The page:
The Italian's Passionate Return
Elizabeth Lennox - The Alfieri Saga #1 - The Italian's Passionate Return
The Italian's Passionate Return (The Alfieri Saga #1)
“You’re not supposed to be here,” a small voice stated firmly.
Damien Alfieri looked around, seeing only the momma dog and a stall filled with what looked like a hundred puppies. Of course, it was probably only five or six fur-balls, but they were wiggling continuously and looked like a lot more.
When he spotted the black haired boy with brown eyes staring back at him, Damien was startled. There was something about the boy that caught and held his gaze, but he couldn’t quite figure out what was so…interesting about the boy.
“I apologize if I’m intruding on your solitude, young man,” he said, bowing formally but with humor in his eyes. The boy was holding – or trying to hold – two additional puppies. They were both licking the boy’s face, but they were wagging their little tails so hard they were about to fall out of his arms.
“What’s solitude?” the boy asked, his eyes changing from suspicious to curious as his mind tried to process the new word. Then he realized what he was doing and shook his head. “Doesn’t matter. You’re not supposed to be in here.” He looked behind Damien worriedly.
Damien instantly knew what was going through the boy’s mind. “Do your parents know that you’re out here?” he asked gently, but with an unspoken reprimand in his tone. He didn’t understand why he had included the scolding – he usually left children to their governesses or parents. He rarely had time to interact with children, especially one this young. He appeared to be six or seven, possibly eight years old with intelligent eyes and black, curly hair that was in desperate need of a trim.
“Dylan!” a feminine voice called from outside the barn. “Time for breakfast.”
The boy gripped one of the puppies closer, obviously not wanting to relinquish his treasure but unable to ignore the summons. “I gotta go,” he said with resignation and put the puppy down gently near his momma. “So do you,” he said and raced to the stall’s doors, slipping underneath. When he was standing outside the doorway, he looked up at the extremely tall stranger, his eyebrows pulled down into a frown. “You gotta go too. My momma doesn’t want strangers in her barn. She says it isn’t good.”
With that, the little boy sprinted out the barn door, straight for the small house that sat at the end of the driveway.
Damien chuckled, liking the little fellow instantly. There was a bark and Damien turned around, remembering the puppies and the whole reason he’d come out to this small farm. A puppy. With a sigh, he looked down at the puppies, his eyes trying to determine which his niece would like the most. Probably the cutest, but Damien was more inclined to choose the least wiggly of the bunch.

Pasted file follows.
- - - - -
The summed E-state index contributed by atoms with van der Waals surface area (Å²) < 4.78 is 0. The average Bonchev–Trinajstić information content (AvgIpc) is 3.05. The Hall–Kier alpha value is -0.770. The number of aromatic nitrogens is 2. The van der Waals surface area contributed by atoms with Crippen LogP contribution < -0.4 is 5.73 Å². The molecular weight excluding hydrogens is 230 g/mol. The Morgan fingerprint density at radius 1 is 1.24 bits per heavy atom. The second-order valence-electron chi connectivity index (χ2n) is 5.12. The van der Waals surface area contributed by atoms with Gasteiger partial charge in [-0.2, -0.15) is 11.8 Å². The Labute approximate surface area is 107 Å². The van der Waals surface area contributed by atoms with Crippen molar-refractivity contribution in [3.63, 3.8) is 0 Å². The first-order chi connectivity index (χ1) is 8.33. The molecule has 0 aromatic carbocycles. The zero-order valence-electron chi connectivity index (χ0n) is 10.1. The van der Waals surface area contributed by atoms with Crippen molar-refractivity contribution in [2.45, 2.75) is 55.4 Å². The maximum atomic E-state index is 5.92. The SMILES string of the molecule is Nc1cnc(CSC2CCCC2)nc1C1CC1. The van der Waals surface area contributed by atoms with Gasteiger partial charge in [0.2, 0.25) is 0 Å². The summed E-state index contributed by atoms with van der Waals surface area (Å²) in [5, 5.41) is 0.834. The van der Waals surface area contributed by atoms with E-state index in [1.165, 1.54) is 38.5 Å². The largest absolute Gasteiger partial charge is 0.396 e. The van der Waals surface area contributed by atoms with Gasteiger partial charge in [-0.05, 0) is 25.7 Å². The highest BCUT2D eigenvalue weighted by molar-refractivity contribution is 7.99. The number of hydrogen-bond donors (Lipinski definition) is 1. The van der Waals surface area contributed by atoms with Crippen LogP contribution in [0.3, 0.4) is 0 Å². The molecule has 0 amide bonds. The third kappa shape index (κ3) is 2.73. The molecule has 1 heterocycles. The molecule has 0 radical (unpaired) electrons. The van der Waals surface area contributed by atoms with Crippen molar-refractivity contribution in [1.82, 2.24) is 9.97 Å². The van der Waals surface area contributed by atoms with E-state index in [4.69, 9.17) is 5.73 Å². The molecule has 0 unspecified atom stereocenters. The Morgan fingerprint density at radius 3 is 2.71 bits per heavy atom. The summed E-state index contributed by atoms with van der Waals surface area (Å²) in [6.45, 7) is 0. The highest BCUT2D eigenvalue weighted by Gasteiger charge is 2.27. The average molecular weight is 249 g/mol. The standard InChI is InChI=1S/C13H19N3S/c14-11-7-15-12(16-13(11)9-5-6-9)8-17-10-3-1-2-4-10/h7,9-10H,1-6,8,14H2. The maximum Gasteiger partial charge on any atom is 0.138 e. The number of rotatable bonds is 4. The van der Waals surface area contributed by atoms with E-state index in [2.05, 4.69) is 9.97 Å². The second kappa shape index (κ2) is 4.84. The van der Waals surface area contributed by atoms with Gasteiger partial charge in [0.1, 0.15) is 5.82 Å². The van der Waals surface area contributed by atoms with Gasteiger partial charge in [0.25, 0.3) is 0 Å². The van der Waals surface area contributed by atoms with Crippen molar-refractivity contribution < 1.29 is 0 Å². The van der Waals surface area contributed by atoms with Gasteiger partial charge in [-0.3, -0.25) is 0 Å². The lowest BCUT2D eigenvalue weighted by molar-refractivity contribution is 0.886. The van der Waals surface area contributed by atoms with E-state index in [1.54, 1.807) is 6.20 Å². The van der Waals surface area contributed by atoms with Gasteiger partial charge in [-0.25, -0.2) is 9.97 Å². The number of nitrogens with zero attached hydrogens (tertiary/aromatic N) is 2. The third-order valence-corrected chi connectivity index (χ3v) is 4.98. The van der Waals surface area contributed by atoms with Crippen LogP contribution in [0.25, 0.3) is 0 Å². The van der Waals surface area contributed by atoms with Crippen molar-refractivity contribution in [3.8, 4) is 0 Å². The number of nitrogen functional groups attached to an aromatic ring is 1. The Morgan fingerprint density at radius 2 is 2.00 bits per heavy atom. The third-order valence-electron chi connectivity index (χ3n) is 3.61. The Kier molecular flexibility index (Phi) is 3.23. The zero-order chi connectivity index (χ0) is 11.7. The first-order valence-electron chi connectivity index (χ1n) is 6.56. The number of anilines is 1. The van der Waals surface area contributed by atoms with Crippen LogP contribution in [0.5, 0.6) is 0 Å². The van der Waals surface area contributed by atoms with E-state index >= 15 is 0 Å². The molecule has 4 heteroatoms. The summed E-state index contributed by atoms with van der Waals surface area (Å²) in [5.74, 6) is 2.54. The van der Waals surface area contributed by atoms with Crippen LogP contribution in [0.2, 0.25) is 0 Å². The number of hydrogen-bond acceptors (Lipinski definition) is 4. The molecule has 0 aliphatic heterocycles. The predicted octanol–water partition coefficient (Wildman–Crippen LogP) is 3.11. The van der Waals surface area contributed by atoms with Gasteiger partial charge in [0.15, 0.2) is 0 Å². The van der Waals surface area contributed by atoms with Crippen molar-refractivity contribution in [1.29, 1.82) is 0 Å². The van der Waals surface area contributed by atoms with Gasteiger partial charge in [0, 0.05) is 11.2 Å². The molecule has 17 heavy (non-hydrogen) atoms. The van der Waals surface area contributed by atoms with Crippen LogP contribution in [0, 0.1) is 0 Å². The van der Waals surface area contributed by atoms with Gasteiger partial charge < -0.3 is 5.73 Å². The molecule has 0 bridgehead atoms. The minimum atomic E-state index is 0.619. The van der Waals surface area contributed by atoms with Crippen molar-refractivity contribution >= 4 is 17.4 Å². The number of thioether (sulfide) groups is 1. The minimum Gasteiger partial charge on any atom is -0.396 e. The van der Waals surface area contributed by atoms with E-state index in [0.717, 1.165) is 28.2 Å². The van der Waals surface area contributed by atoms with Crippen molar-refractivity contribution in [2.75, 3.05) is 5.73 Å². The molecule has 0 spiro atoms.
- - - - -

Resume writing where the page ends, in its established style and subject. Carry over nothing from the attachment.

“A phone call, sir,” his driver said. Damien looked up from the puppies, irritated that business couldn’t wait for another ten minutes while he selected a puppy from the brood. But business rarely waited. It was normally what he liked about his work, but today, he wanted some time. He’d never slowed down before, preferring to move quickly and efficiently as he did his business around the world. But being here in the soft, rolling hills of central Virginia, he could see the attraction of a slower, easier lifestyle.
Inside the house, Dylan climbed up onto his stool and grabbed his spoon before taking a big bite of his oatmeal. “Guy in the barn,” he said. “Oh, and Andy’s birthday party is this weekend. I can go, right?”
Jemma put the last dish in the drying rack and sighed, wondering how she could scrape up enough money for a birthday present. If only Dylan weren’t so popular! The kid was charming and funny as well as frighteningly intelligent. But couldn’t he skip just a few of the birthday parties he was invited to? This would be the third one this month! There were only twenty-five kids in his class. How many of them knew her son well enough to really want him at their birthday party?
And then his first comment struck her. “A guy in the barn?” she asked, trying to clarify. “What do you mean?”
Dylan swallowed around the scoop of oatmeal, knowing he wasn’t allowed to talk with his mouth full. His mom was weird about things like that. “Yeah. Some guy. I think he wants one